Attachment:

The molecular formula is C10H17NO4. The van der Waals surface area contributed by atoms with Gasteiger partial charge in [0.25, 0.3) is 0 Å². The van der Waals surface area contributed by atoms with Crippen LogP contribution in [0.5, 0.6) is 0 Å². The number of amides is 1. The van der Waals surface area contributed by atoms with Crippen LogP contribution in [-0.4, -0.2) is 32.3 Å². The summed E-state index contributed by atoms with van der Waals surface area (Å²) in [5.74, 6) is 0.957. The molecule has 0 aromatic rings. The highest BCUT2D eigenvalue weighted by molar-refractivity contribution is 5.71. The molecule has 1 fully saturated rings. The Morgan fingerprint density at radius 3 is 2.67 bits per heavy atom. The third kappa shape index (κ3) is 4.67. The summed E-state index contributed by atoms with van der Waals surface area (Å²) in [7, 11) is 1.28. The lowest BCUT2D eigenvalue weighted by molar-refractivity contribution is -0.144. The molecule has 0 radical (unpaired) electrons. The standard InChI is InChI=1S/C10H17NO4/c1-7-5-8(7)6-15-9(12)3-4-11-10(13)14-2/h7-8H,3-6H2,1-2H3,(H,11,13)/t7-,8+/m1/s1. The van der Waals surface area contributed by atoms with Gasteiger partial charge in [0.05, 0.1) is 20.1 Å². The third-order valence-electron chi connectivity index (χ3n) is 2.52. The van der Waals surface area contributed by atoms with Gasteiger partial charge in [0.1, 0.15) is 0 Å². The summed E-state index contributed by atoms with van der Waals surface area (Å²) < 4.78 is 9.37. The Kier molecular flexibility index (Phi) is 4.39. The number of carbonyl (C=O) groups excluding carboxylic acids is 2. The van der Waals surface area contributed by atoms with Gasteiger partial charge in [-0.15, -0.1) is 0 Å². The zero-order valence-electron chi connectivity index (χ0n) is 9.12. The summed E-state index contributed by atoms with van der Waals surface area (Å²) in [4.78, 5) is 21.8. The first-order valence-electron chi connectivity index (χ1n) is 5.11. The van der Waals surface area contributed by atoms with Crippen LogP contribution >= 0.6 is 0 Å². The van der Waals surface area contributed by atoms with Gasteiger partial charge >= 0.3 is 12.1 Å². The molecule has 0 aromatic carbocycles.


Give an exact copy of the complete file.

The molecular formula is C10H17NO4. The van der Waals surface area contributed by atoms with Gasteiger partial charge in [0.25, 0.3) is 0 Å². The van der Waals surface area contributed by atoms with Crippen LogP contribution in [0.5, 0.6) is 0 Å². The number of amides is 1. The van der Waals surface area contributed by atoms with Crippen LogP contribution in [-0.4, -0.2) is 32.3 Å². The summed E-state index contributed by atoms with van der Waals surface area (Å²) in [5.74, 6) is 0.957. The molecule has 0 aromatic rings. The highest BCUT2D eigenvalue weighted by molar-refractivity contribution is 5.71. The molecule has 1 fully saturated rings. The Morgan fingerprint density at radius 3 is 2.67 bits per heavy atom. The third kappa shape index (κ3) is 4.67. The summed E-state index contributed by atoms with van der Waals surface area (Å²) in [7, 11) is 1.28. The lowest BCUT2D eigenvalue weighted by molar-refractivity contribution is -0.144. The molecule has 0 radical (unpaired) electrons. The standard InChI is InChI=1S/C10H17NO4/c1-7-5-8(7)6-15-9(12)3-4-11-10(13)14-2/h7-8H,3-6H2,1-2H3,(H,11,13)/t7-,8+/m1/s1. The van der Waals surface area contributed by atoms with Gasteiger partial charge in [0.05, 0.1) is 20.1 Å². The third-order valence-electron chi connectivity index (χ3n) is 2.52. The van der Waals surface area contributed by atoms with Gasteiger partial charge in [0.1, 0.15) is 0 Å². The summed E-state index contributed by atoms with van der Waals surface area (Å²) < 4.78 is 9.37. The Kier molecular flexibility index (Phi) is 4.39. The number of carbonyl (C=O) groups excluding carboxylic acids is 2. The van der Waals surface area contributed by atoms with Gasteiger partial charge in [-0.15, -0.1) is 0 Å². The zero-order valence-electron chi connectivity index (χ0n) is 9.12. The summed E-state index contributed by atoms with van der Waals surface area (Å²) in [4.78, 5) is 21.8. The first-order valence-electron chi connectivity index (χ1n) is 5.11. The van der Waals surface area contributed by atoms with Crippen LogP contribution >= 0.6 is 0 Å². The van der Waals surface area contributed by atoms with Gasteiger partial charge >= 0.3 is 12.1 Å². The molecule has 0 aromatic carbocycles.